Review: I Am Heath Ledger (2017)

This tribute is many expected things: funny, insightful, endearing, bittersweet. For fans of Heath Ledger, it’s a little glimpse into his world, and truthfully, we don’t get too deep into it. But that privacy is intriguing to process in light of this documentary and has a fascinating resonance to Ledger’s legacy as an actor. Spoilers ahead.

I’m not sure how much of this is going to be a review in the typical sense because I can’t talk about this documentary without disclosing a strong personal connection that I find hard to separate from: I grew up with Heath Ledger on any screen I looked at. I didn’t necessarily see any of his films until I was a teenager, but from reading tabloids and keeping track of celebrity news, he was everywhere. I knew his name, and I knew he was supposed to be universally talented. So I always had a kind of salience to who he was without really knowing why people adored him until I watched Brokeback Mountain (2005).

I liken my experience of watching this documentary with how I felt watching that particular film. Both times, I went in with certain expectations because I knew about this person. Brokeback was Ledger’s shot at stardom and beyond, and many things had already been written about his performance. I Am Heath Ledger is, for all intents and purposes, made to celebrate his very full and vibrant life before an untimely demise.

And both times, I only felt the most emotional towards the end. That realisation that something is lost permanently – changed irrevocably – that hits you right in the chest and makes you sob. It gives you a sense of the deepest longing, the most ardent passion, and the most intense indignity for what is literally the epitome of unfairness.

Getting to see how Ledger interacted with cameras – vlogging before there was a word for it – and witnessing the kind of energy he expelled to the people around him is rather surreal. There’s a particular sequence where he’s just acting out his own spy movie during his early days, figuring out what looked best onscreen during the filmmaking process. He clearly had so much he wanted – needed – to share with the world. When his family and friends talk about his inability to stop his brain from rattling off into the wee hours of the morning – causing him terrible insomnia and tiring himself out – I feel a chilling sense of kinship with that. It’s an insatiability for creativity – the urge to revel in any idea that passes through one’s head even for just the briefest moment.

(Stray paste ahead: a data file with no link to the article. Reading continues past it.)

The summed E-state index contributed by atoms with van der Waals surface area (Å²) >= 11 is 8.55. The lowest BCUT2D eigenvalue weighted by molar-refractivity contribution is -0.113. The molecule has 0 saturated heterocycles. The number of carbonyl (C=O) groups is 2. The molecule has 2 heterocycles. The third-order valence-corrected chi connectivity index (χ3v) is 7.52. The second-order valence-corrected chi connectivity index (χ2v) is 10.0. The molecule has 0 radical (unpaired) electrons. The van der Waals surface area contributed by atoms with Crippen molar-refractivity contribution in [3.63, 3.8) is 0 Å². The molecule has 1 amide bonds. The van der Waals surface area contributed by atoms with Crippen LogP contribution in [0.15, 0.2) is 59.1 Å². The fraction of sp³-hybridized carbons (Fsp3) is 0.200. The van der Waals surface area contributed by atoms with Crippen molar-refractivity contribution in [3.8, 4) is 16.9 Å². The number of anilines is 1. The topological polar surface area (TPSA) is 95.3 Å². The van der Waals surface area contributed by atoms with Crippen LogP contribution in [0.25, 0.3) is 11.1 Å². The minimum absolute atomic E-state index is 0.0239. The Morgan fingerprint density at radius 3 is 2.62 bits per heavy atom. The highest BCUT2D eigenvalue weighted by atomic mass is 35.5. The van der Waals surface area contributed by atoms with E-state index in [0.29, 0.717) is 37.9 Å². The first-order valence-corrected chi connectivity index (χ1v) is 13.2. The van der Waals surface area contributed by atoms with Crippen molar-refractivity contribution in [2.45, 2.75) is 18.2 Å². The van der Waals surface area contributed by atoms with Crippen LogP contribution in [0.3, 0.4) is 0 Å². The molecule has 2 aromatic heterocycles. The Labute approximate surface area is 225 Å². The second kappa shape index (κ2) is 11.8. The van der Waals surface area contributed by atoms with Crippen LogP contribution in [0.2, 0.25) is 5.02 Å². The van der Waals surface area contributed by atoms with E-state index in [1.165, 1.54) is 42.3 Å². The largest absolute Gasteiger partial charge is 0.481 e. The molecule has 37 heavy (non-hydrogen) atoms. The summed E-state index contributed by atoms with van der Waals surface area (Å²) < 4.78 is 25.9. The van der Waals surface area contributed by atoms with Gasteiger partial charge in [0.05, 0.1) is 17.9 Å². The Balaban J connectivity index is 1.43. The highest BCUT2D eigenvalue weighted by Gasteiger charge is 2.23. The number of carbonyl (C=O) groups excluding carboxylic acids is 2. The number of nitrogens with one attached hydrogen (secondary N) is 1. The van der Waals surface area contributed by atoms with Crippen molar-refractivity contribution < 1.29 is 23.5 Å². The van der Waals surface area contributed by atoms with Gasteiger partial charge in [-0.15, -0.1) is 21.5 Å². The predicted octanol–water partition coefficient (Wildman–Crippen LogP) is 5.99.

The film really gives off the impression that Ledger – as private as he was – was his work, but not in the way the media had portrayed it for years. There’s an insistence on happiness and contentment from the people who knew him, and given his seemingly open nature with everyone, I’m inclined to believe it. Which makes the entire film a bigger tragedy.

In a way, without actually revealing much about Ledger’s personal life, this documentary manages to explicate what really mattered to him as a performer. It’s quite rare that documentaries that appear this perfunctory do that. I could probably have done with fewer interviews, or even certain tangents that didn’t seem to have much of a real point… until it becomes obvious that it’s part and parcel of the kind of effect he had on everyone. Even to the point of influencing a Bon Iver song. Justin Vernon never met Ledger, but just hearing about him was inspiration enough.

It would have been so interesting to just have a collection of archival footage of Ledger. It probably wouldn’t have been necessary to intersperse so many people’s perspectives in between. It would have been a treat to let his video diaries speak for themselves. There is an eerie quality throughout the film though, especially during moments when it’s just his voice actually explaining what he felt about each project he did. I could have just listened to hours of that.

Even today, I’ve only seen five of Ledger’s feature films. He’s always been one of those actors I felt like I could count on to produce a good performance, so I’ve always wanted to save them up. Given his unjustly truncated filmography, that’s what I’ll continue to do. The documentary obviously banks on the love we all have for Ledger to excuse its technical messiness, but it definitely worked on me. Here I am, incapable of simply talking about this film as a movie because I can’t stop thinking about how the world really is a dimmer place without talent like Ledger.


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